President Ashraf Ghani of Afghanistan was considered to be one of the world’s leading experts in the art of fixing failed states before he became the country’s president. In office since 2014, he is confronted by a large number of intertwined political, security and economic problems. His Afghan government is troubled by a low level of revenue collection, a high level of corruption and a dismal job creation record. The country’s overall literacy rate is about 38%. Afghanistan is a poor country, it has a per capita GDP of $2,000. The Taliban movement is resurgent. It is a severe challenge to the government’s control of territory, economic development and the population’s security.
The political situation is dreary. Ghani’s vice president is a former militia leader with a brutal reputation. Instead of helping to unite the ethnically diverse population, he is heading an ethnic coalition opposed to Ghani’s policies. His coalition wants Ghani to give up power to officials and ministers from the various parties and ethnic groups. The coalition has accused President Ghani of concentrating power in a few agencies and individuals. The issue, as the coalition sees it, is that President Ghani does not want share power and that he only trusts a select few of his closest aides. Some cynical analysts believe that Ghani’s drive to reduce corruption may have something do with the coalition’s goal. Many of the former warlords are afraid of being cut off from the system of patronage that made them wealthy. There is a high degree of anxiety among the more traditional leaders, those who may lose some power in a modernizing state.
President Ghani’s relationship with Abdullah Abdullah, who is serving in the newly created position of chief executive in the national unity government, is problematic. This arrangement was the result of the power-sharing deal that was hammered out between the two bitter political rivals and the United States in 2014. In Afghanistan, foreign donors are paying for 70% of the national budget, unemployment is in the 35% to 40% range, street crime and insurgent attacks are on the increase. More than 11,000 civilians were killed or injured in war-related incidents last year.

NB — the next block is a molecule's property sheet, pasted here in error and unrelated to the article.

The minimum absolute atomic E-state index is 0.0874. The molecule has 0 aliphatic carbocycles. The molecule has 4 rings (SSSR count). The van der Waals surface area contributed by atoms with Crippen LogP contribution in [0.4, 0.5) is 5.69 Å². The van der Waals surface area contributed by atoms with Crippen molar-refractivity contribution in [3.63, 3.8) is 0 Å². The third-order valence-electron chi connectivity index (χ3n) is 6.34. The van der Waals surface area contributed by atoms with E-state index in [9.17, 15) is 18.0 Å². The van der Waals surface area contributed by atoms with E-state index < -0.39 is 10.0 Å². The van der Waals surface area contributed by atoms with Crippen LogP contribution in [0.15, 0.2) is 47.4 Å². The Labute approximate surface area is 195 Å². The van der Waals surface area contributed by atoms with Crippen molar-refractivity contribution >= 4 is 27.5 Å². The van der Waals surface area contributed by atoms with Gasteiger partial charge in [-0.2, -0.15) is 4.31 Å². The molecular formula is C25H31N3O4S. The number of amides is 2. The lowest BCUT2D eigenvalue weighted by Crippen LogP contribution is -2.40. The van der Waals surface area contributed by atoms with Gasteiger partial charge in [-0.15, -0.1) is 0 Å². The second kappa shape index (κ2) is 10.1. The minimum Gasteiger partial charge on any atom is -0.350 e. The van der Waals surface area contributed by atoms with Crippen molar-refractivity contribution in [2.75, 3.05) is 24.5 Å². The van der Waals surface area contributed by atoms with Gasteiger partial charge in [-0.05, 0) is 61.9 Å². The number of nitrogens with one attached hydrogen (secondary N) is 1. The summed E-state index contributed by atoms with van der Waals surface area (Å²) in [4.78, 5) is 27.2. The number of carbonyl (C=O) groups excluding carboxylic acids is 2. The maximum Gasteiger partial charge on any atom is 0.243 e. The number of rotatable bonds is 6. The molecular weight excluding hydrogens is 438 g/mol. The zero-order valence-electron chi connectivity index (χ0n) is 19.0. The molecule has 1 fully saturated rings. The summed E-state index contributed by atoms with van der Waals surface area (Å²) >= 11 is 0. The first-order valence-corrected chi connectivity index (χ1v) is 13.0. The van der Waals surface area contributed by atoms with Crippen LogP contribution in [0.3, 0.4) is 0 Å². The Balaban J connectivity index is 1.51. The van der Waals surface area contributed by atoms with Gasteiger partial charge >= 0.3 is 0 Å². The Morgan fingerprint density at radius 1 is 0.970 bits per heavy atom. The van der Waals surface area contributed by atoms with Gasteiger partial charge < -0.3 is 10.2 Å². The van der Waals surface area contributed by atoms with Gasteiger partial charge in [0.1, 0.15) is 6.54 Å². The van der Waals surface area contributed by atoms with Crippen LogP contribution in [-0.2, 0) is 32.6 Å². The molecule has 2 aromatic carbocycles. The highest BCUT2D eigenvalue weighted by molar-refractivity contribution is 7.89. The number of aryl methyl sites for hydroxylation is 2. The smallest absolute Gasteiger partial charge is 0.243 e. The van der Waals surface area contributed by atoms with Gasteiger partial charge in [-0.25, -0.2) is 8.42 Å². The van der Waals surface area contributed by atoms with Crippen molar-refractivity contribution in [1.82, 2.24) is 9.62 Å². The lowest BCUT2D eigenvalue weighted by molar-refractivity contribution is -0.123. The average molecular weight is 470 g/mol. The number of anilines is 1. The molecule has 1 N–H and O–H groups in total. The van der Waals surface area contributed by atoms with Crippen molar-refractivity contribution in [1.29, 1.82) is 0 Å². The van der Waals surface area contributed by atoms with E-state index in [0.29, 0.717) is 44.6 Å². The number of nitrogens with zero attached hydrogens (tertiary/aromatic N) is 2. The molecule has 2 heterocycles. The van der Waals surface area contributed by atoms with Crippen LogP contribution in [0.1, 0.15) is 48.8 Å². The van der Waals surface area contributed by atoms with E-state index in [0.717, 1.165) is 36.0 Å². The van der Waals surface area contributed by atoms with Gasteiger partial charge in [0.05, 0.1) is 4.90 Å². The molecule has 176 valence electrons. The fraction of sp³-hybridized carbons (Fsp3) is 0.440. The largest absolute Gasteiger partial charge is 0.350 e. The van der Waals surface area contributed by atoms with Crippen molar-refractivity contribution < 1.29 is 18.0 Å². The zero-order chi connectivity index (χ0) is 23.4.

As time passes, President Ghani’s government is being blamed for failing to create jobs, curb corruption, poor security conditions and the slow development of democratic institutions. President Ghani appears to have seriously underestimated the short-term problems, political costs and the time it takes for programs to show results. Building democratic institutions and reforming a corrupt political system have proved to be extremely difficult tasks. Parliamentary elections are long overdue. President Ghani will remain in office for two more years if he can survive his growing unpopularity. International donors spent approximately $80 billion in Afghanistan between 2003 and 2016. They have pledged to provide $3.8 billion during the 2017 to 2020 period. Since implementing reforms takes time, Afghanistan will be dependent on outside help for at least several more years.
The number of U.S. and NATO troops peaked at 140,000 in 2009. As American involvement declined, the withdrawal of trainers and advisors impacted the Afghans’ ability to take over combat roles. Afghan politics also played a part, President Ghani is replacing the politically selected senior commanders with ones that have proven themselves on the battlefield. The Afghan government faces an expanding conflict as the Taliban and other insurgent groups continue to launch attacks. The Afghan security forces currently suffer from a deficiency of air power, artillery, logistics and medical services. There are now about 8,400 U.S. troops serving in Afghanistan, they will be augmented by approximately 4,000 additional troops during the coming months. The goal is to train and support the 350,000 personnel of the Afghan army and police so that they will be able to neutralize and control the forces of al-Qaeda, the Taliban and the Islamic State.
The Taliban and other antigovernment groups continue to profit from the opium trade, Afghanistan remains the world’s largest producer of opium. Iran and Pakistan, Afghanistan’s neighboring states, have not helped stabilize the country because they have their own political agendas. After 16 years of American involvement, Afghanistan remains a highly complex mass of security, economic and political difficulties.